Download: 2023 DataAware Pulse Survey
Pattern 1: Data Teams Are at Capacity
- Persistent Capacity Strain: For four consecutive years, an overwhelming 95% of data teams have reported operating at or above their work capacity. While 57% indicate they’re either somewhat above or significantly over their capacity.
- Disproportionate Burden on Data Engineers: Delving deeper, it’s evident that data engineers are feeling this strain most acutely. They’re three times more likely to report feeling significantly overburdened compared to their counterparts in data architecture and data analytics.
- Hiring Isn’t Catching Up: The gap between organizational demands and team growth is widening, especially for data engineers. They’re 27% more likely than others to report a stark disparity between the growth of their team and the escalating company demands. Simply put, the demand for data is outpacing team growth at an alarming rate.
Pattern 2: Data Teams Are Stuck in Reactive Mode
- Maintenance Over Innovation: Instead of pioneering new solutions, the majority of data engineers, alarmingly, allocate 50% or more of their time to merely maintaining existing programs and infrastructure.
- Reactive Metrics: Data teams are stuck in a reactive mode. They primarily gauge their impact by the number of errors fixed — with 42% saying this metric is their top performance indicator.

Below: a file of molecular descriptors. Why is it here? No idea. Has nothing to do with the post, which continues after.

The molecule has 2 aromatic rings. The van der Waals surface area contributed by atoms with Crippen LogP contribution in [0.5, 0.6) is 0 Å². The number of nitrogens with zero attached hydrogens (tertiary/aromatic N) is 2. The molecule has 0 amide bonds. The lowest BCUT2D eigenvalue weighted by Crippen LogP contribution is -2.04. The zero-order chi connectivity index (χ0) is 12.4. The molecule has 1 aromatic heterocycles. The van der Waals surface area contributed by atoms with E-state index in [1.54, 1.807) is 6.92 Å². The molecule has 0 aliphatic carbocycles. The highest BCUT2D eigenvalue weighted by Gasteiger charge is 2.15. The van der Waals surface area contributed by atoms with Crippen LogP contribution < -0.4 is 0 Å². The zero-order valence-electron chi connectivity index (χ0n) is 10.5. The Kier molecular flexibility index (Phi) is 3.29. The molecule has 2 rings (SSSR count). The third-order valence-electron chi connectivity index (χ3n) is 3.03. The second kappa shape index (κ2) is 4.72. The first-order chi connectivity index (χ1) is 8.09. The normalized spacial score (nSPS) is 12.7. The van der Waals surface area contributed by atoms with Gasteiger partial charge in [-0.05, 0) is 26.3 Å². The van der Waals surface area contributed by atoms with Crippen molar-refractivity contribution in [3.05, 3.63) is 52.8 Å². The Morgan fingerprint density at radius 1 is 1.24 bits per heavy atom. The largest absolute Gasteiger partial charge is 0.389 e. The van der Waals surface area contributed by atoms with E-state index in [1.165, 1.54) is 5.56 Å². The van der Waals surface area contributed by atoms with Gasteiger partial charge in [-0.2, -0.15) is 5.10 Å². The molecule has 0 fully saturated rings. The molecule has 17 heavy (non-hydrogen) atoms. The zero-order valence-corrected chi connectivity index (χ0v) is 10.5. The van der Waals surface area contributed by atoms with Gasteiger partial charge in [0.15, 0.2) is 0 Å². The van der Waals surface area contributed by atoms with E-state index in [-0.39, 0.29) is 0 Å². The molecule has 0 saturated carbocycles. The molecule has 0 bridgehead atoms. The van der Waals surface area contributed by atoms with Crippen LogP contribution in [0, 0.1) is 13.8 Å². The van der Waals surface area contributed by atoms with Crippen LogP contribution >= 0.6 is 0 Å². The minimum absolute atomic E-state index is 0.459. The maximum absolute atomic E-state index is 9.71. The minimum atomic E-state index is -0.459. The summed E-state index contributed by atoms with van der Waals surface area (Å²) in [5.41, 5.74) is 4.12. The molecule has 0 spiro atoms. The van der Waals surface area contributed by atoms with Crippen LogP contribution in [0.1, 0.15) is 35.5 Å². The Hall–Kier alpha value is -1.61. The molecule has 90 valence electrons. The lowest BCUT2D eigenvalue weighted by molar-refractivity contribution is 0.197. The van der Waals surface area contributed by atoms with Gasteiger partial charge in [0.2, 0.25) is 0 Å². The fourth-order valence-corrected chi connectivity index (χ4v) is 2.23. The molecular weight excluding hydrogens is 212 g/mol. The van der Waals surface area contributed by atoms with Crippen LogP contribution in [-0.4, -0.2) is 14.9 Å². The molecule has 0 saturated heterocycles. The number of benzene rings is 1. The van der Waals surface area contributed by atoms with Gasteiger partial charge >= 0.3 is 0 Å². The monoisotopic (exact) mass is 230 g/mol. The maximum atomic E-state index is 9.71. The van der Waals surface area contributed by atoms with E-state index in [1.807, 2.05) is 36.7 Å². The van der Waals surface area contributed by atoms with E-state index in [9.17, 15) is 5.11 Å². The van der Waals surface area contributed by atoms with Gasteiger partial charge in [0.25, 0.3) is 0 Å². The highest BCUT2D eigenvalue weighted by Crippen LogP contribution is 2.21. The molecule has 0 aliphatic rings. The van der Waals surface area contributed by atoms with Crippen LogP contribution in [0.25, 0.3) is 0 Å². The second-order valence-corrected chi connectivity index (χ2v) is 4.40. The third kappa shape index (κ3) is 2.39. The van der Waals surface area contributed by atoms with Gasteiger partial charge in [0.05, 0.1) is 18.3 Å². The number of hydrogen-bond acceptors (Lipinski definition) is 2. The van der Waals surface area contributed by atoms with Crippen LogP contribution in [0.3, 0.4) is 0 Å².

- The Engineer’s Dilemma: Taking a closer look, engineers are the most impacted by this trend. 46% cite “number of errors fixed” as the most common metric used to measure their success, underscoring a prevalent culture of squashing bugs rather than creating value.
Pattern 3: Productivity Is Stagnant
- Tool Sprawl: Data teams now use five tools on average in their data stack and 68% plan to maintain or increase this number in the next year. With so many tools to jump between just to do basic tasks, teams are falling further behind. Individual contributors were 2.1x more likely than their managers to say they want to cut tools out of their stack.
- Rising Inefficiencies: Surprisingly, respondents are twice as likely to highlight a decline in their productivity this year when compared to previous years.